Instant results with no effort

    What really grinds my gears is how much this reveals about our dysfunctional attitude towards good behaviour. We applaud standards but often decry the methods used to achieve them. We value grit and self regulation and self discipline, but balk at the exercises needed to obtain them. Have we became so sensitised to discomfort that being sent home for a tie, or to change out of trainers, is seen as an assault on our dignity? Have we lost sight so much of the causal chain between effort, struggle, persistence and success that a school doing its best to raise the Titanic is torpedoed for trying?

    Good behaviour isn't just ‘not mucking around.’ Good behaviour is a complex package of habits, reactions and inclinations that take a long time to accumulate or encourage. Its creation is akin to writing a book;  a succession of thousands, millions of keystrokes that accumulate into something beautiful and valuable.

    So good luck to the hard working staff- and students- of Hartsdown Academy, and to the parents who are supporting this new chapter in everyone’s lives. As is usual in these media harrowings, the school has the least ability to respond publicly, being bound by confidentiality and discretion and professionalism. unlike many of their detractors. I hope everyone goes away and leaves them to get on with their job. And I hope the next time people rush for their Twitch forks and Bows of Burning Gold, they consider the children who suffer by proxy in this faux battlefield.


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  4. The other day I was filming a behaviour management training video. Our cunning strategy was to use talented students on a BTEC drama course to help demonstrate the practical ways that students and teachers can interact. They were terrific, and one of them made a comment that cut to the heart of a problem we have in teaching. ‘But don’t you get this kind of stuff before you become a teacher?’ she said. And the honest answer I had to give was, ‘Er...sometimes. Some of it.’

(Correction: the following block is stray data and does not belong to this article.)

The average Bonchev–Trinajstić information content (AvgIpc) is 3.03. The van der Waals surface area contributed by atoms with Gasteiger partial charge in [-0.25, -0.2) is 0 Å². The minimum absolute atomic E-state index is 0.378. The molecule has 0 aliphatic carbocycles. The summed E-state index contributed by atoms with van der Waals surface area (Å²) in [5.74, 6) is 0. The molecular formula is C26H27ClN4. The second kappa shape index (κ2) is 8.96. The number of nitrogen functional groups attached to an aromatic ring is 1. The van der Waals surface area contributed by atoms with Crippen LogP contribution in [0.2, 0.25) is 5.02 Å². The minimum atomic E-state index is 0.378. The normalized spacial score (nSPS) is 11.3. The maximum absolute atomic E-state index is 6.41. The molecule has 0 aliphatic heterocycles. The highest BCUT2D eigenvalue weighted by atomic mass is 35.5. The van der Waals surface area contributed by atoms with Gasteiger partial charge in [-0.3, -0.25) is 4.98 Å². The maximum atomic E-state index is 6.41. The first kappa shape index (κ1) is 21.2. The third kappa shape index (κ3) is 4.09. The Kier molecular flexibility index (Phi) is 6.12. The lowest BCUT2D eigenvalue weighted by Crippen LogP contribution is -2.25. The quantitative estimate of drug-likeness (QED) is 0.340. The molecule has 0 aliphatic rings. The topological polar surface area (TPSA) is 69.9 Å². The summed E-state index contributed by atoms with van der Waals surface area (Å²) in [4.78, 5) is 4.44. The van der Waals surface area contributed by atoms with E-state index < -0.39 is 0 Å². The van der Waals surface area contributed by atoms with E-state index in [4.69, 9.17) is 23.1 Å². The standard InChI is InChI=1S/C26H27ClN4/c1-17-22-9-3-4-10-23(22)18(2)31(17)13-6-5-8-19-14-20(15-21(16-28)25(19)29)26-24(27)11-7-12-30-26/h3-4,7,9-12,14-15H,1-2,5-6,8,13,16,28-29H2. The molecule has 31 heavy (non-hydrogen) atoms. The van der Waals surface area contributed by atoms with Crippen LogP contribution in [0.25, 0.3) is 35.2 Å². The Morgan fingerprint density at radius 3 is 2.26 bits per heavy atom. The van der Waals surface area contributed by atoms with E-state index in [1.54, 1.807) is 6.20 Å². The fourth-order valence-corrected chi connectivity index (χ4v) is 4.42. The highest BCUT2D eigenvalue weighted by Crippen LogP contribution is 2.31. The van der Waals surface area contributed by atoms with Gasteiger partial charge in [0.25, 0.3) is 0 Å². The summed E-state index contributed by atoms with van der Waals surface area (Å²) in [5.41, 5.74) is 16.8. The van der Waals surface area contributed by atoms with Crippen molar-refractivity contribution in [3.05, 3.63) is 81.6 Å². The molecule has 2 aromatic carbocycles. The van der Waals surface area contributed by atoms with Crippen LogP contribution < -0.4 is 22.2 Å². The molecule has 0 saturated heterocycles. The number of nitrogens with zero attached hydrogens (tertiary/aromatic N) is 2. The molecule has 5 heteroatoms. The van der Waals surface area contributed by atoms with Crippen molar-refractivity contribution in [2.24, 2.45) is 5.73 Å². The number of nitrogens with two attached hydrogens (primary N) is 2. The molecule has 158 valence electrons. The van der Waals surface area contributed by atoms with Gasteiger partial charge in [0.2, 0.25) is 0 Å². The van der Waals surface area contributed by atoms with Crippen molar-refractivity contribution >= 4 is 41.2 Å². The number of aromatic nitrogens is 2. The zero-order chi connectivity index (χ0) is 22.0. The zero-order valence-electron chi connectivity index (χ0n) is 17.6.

The missing jigsaw piece

    After many months of debate, interview, advice, consultation and collaboration, the report into behaviour management in ITT was launched. I’m so proud of the finished product. The working party were all agreed that we needed to write something succinct, practical and targeted at the needs of teachers at the beginning of their careers. There is still a disappointing deficit in behaviour management training in the UK (and abroad- I haven’t found any Shangri-Las in this sector). Too many teachers still enter the infancy of their careers with little structured support in running a classroom. Now this strikes me as a catastrophic omission in a role which requires such a substantial element of encouraging and directing the activities of others. This is no bolt-on, to be stapled onto teacher training; this is one leg of a tripod which along with pedagogy and subject knowledge, are essential for secure, efficient and productive teaching.

    I’ll stress: there are many good ITT providers who do well in this area, in both HE and SCITT routes; but there’s a quilt of good and less good practice, and it’s impossible to say that a robust training in this area is a guaranteed entitlement. One problem is that many providers still see behaviour management as something that will be picked up in placement schools, and their role is only to provide a short outline to the topic. The main problem with this approach is that it leaves the trainee at the mercy of their placement school’s capacities. And learning how to run a room isn't something you pick up by mere repetition, any more than you learn who to play piano by standing next to one. As many people have pointed out, Malcolm Gladwell's '10,000 hour rule to expertise' is mistaken. True mastery is only acquired through structured, deliberate learning, not proximity.